In a matter of minutes, Kyle Seager went from enjoying his first off-day in years to digging in for the Mariners’ most important at-bat Thursday night.
With two runners on in the ninth inning of a tie game, Seager emerged from the basement-level batting cages at T-Mobile Park and promptly watched a 96 mph strike whiz by on the inside corner.
“I was kind of like, ‘Uh, I might be in a little bit of trouble here,’” Seager recalled. “So I’m glad it worked out.”
On the next pitch, Seager yanked a single through the right side of the infield, scoring Jake Bauers and giving the Mariners a 6-5 walk-off win over the Rays. For the 11-year-vet Seager, it was his first game-winning pinch-hit. And it was, honestly, not part of the plan.
“It was really supposed to be an off-day for Kyle Seager,” Seattle manager Scott Servais said with a laugh. “But when you get to that point in the game, and you’ve got your one bullet to shoot, you might as well shoot it.”
Seattle entered its final half-inning with a one-run deficit, facing Rays reliever Pete Fairbanks, who had allowed just two earned runs all year (and none since May 19). Servais told Seager to be ready in case a situation arose with runners on, so Seager descended to the cage for some swings.
Up at field level, Fairbanks dealt a four-pitch walk to leadoff man Dylan Moore. Bauers followed with a single up the middle, and Shed Long Jr. tied the game two batters later by slashing a double to left.
Enter Seager, in place of Taylor Trammell, for the 18th pinch-hit appearance of his career (and first this season). He connected on a fastball over the plate, and pretty soon his teammates were mobbing him at first base.
“Give Seags a ton of credit it,” Servais said. “On an off-day, you kind of shut down mentally and physically ... He stepped up and got the big hit for us.”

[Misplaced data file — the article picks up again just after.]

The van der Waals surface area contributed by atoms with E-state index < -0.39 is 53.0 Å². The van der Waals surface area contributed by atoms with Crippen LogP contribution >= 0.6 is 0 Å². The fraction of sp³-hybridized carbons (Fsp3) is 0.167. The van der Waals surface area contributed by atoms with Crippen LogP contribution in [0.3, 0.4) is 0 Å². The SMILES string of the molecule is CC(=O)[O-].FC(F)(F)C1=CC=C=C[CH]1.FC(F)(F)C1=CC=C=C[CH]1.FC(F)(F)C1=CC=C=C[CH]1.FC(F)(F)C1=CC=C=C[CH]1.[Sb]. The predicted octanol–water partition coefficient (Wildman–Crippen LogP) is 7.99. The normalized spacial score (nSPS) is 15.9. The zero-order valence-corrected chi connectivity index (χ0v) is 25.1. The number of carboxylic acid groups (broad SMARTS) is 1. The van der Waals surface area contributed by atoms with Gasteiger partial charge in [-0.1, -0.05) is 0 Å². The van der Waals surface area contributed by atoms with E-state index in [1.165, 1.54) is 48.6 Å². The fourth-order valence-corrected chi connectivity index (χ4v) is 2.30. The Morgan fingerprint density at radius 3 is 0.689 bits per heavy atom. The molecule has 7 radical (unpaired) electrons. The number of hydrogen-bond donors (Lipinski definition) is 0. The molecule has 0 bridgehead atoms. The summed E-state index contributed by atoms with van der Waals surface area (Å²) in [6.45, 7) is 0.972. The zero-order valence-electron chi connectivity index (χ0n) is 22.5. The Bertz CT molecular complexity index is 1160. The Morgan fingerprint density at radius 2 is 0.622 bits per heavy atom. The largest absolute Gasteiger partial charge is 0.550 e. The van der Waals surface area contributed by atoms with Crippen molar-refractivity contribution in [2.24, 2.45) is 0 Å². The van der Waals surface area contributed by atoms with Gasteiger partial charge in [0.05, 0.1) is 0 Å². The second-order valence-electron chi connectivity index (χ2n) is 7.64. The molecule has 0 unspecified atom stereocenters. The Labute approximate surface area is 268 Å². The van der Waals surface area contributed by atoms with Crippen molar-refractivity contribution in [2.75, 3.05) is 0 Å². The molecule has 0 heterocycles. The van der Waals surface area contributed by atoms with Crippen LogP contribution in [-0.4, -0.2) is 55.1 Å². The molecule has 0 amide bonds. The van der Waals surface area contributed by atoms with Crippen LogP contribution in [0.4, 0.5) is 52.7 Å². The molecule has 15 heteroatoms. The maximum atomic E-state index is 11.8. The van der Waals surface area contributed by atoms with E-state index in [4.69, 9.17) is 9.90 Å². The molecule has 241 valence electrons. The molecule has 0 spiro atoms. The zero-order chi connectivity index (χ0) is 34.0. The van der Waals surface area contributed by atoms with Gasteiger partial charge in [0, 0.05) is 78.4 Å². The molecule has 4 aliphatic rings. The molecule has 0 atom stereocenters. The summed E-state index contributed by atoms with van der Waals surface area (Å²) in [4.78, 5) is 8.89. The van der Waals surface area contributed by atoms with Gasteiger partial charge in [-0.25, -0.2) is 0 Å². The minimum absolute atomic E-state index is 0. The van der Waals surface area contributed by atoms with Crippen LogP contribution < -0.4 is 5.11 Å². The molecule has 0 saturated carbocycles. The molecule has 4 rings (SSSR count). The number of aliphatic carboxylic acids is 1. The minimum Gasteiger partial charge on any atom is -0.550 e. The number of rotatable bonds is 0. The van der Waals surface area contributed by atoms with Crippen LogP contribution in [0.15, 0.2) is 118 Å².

The change of plans regarding Seager’s not-so-off-day wasn’t the only switch up for Seattle. Before the game, Jake Fraley was scratched with a nagging hamstring issue (he did enter as a pinch-hitter in the eighth, but Servais said they need to be “careful” with him).
Then, after just two innings, starter Justin Dunn was forced out with right shoulder discomfort. He said he felt it in his warmup, but he believed it was “one of those situations where you’ve gotta be able to throw through some stuff.” After two innings, he felt he could no longer do that. He’ll get an MRI on Friday to determine next steps.
“My concern level is not crazy high,” said Dunn, who was on the injured list with right shoulder inflammation earlier this month. “I obviously don’t like that it’s the shoulder; that scares me a little bit. But the fact that my velo’s the same, my stuff’s the same, it’s all encouraging for me.”
Dunn’s abridged outing meant the Mariners’ bullpen had to cover a lot more of the game than expected. Five relievers combined for seven innings, and though each of the first three allowed a run or two, the game was always within reach.
That granted the Mariners a chance to pull off some ninth-inning heroics, which they did. And of course it was Seager, the longest tenured Mariner, at the center of it. He’s as dependable as they come in Seattle, and can be counted on to show up even when he doesn’t appear on the starting lineup card.
“The important part for me is, A) to be somebody that they want to put in the lineup every day, I think that’s a big part of it,” said Seager, who hasn’t missed a game since 2019. “I think, B) taking care of yourself physically. … You kind of want to be the dependable guy. You want to be the guy that [they] can almost just take for granted that you’ll go out there and do your job.”
Seager has been that guy for over a decade, and that reputation is baked into his legacy with the Mariners. It’s certainly noticed by his younger teammates, too.
“I mean, what can I say? The dude’s a pro,” said Long, a third-year Major Leaguer. “He’s been doing this for so long, like, I expected nothing less than what he did. … Just the way he carries himself as a professional, that’s Kyle.”